The Roman slaver groaned as it lurched through heavy seas. Below decks, a boy, Epictetus, lay writhing in his chains. His left knee, where the manacle bit into the shin, was trussed in a heavy rag. Two nights ago a crate had come loose in a storm, careered across the floor and crushed his leg. Epictetus had been in and out of consciousness since then.
No one had treated the break. The soldiers who had dragged the crate away retreated when they saw the damage it had done. Now they spoke in whispers and brandished the lash when he begged for help. He was damaged goods. Epictetus could tell that they didn’t expect him to survive the trip.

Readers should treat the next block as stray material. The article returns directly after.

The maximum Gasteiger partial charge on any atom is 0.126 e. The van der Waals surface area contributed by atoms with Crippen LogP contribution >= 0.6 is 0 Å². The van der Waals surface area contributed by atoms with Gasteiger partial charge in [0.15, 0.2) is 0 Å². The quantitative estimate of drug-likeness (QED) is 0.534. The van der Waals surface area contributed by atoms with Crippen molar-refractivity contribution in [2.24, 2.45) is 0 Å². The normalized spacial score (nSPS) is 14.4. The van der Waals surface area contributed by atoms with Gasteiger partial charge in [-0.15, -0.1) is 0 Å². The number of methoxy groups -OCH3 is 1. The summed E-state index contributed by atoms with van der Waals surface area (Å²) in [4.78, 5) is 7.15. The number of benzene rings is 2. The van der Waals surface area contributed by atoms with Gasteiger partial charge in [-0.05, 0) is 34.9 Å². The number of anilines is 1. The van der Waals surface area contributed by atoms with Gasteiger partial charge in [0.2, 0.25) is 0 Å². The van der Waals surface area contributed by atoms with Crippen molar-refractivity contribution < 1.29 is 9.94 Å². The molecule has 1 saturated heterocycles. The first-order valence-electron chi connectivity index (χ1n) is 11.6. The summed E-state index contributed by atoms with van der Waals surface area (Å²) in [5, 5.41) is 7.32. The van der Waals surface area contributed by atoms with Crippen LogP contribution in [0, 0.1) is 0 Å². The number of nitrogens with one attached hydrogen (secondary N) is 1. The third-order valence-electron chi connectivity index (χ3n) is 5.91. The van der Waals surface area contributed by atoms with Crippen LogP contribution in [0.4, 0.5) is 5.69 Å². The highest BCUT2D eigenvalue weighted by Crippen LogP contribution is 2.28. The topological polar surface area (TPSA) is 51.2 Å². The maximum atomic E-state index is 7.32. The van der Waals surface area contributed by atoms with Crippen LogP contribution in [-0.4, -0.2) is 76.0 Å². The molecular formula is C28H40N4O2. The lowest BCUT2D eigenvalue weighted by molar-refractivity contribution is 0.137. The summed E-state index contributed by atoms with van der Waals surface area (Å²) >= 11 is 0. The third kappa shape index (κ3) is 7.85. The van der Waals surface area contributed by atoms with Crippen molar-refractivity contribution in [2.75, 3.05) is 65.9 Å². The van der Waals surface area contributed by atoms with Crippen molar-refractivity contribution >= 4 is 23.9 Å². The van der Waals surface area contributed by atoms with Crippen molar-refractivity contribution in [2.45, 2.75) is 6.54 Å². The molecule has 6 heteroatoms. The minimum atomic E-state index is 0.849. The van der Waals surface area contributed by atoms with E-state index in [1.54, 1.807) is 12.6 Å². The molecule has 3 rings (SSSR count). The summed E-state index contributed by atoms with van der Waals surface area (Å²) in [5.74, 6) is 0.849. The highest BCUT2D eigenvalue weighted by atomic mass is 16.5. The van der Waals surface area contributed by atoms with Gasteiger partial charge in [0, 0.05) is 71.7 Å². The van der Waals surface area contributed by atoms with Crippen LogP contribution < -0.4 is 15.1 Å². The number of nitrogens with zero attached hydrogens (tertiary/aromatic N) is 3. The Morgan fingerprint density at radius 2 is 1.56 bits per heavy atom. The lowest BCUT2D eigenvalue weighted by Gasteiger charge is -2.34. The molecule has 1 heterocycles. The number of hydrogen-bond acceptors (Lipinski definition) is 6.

Epictetus would prove them wrong. All he needed to do was to control the pain. Try as he might, there was no stopping it. He had tried to blank it out, but it was oppressively – there. There had to be some way of dealing with it, the boy thought. What was it that the Stoics taught? Cultivate the power within. Epictetus struggled to apply the Stoic teaching. [Read more...]